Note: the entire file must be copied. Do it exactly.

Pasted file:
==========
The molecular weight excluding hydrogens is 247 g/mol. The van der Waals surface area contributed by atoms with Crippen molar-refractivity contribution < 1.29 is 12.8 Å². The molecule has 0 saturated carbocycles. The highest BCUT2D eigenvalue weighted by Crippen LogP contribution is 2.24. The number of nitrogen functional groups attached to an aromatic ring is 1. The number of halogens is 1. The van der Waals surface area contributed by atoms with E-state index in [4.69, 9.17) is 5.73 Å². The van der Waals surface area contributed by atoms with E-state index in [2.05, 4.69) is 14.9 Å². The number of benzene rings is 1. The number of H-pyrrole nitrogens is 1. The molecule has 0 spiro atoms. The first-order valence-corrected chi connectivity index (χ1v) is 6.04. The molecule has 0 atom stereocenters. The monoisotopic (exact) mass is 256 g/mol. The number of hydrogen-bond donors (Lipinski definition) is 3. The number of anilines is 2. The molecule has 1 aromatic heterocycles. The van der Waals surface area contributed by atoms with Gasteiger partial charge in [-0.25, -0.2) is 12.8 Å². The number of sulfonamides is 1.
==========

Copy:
The molecular weight excluding hydrogens is 247 g/mol. The van der Waals surface area contributed by atoms with Crippen molar-refractivity contribution < 1.29 is 12.8 Å². The molecule has 0 saturated carbocycles. The highest BCUT2D eigenvalue weighted by Crippen LogP contribution is 2.24. The number of nitrogen functional groups attached to an aromatic ring is 1. The number of halogens is 1. The van der Waals surface area contributed by atoms with E-state index in [4.69, 9.17) is 5.73 Å². The van der Waals surface area contributed by atoms with E-state index in [2.05, 4.69) is 14.9 Å². The number of benzene rings is 1. The number of H-pyrrole nitrogens is 1. The molecule has 0 spiro atoms. The first-order valence-corrected chi connectivity index (χ1v) is 6.04. The molecule has 0 atom stereocenters. The monoisotopic (exact) mass is 256 g/mol. The number of hydrogen-bond donors (Lipinski definition) is 3. The number of anilines is 2. The molecule has 1 aromatic heterocycles. The van der Waals surface area contributed by atoms with Gasteiger partial charge in [-0.25, -0.2) is 12.8 Å². The number of sulfonamides is 1.